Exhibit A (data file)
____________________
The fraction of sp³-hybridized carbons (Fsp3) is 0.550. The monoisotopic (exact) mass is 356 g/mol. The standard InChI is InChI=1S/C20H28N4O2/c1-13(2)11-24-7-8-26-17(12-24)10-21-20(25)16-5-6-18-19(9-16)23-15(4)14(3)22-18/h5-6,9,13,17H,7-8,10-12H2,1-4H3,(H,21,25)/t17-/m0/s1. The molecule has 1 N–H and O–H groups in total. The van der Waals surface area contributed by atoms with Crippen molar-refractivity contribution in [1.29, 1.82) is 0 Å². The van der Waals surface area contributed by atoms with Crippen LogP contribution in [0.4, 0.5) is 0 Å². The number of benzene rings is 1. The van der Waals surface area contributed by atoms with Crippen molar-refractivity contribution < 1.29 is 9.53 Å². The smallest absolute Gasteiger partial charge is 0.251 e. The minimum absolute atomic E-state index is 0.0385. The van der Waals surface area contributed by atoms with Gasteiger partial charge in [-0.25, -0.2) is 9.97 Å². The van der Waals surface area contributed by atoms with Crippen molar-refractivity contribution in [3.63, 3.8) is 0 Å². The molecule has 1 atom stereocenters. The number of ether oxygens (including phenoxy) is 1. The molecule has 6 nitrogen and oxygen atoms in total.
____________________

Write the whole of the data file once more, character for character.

The fraction of sp³-hybridized carbons (Fsp3) is 0.550. The monoisotopic (exact) mass is 356 g/mol. The standard InChI is InChI=1S/C20H28N4O2/c1-13(2)11-24-7-8-26-17(12-24)10-21-20(25)16-5-6-18-19(9-16)23-15(4)14(3)22-18/h5-6,9,13,17H,7-8,10-12H2,1-4H3,(H,21,25)/t17-/m0/s1. The molecule has 1 N–H and O–H groups in total. The van der Waals surface area contributed by atoms with Crippen molar-refractivity contribution in [1.29, 1.82) is 0 Å². The van der Waals surface area contributed by atoms with Crippen LogP contribution in [0.4, 0.5) is 0 Å². The number of benzene rings is 1. The van der Waals surface area contributed by atoms with Crippen molar-refractivity contribution < 1.29 is 9.53 Å². The smallest absolute Gasteiger partial charge is 0.251 e. The minimum absolute atomic E-state index is 0.0385. The van der Waals surface area contributed by atoms with Gasteiger partial charge in [-0.25, -0.2) is 9.97 Å². The van der Waals surface area contributed by atoms with Crippen molar-refractivity contribution in [3.63, 3.8) is 0 Å². The molecule has 1 atom stereocenters. The number of ether oxygens (including phenoxy) is 1. The molecule has 6 nitrogen and oxygen atoms in total.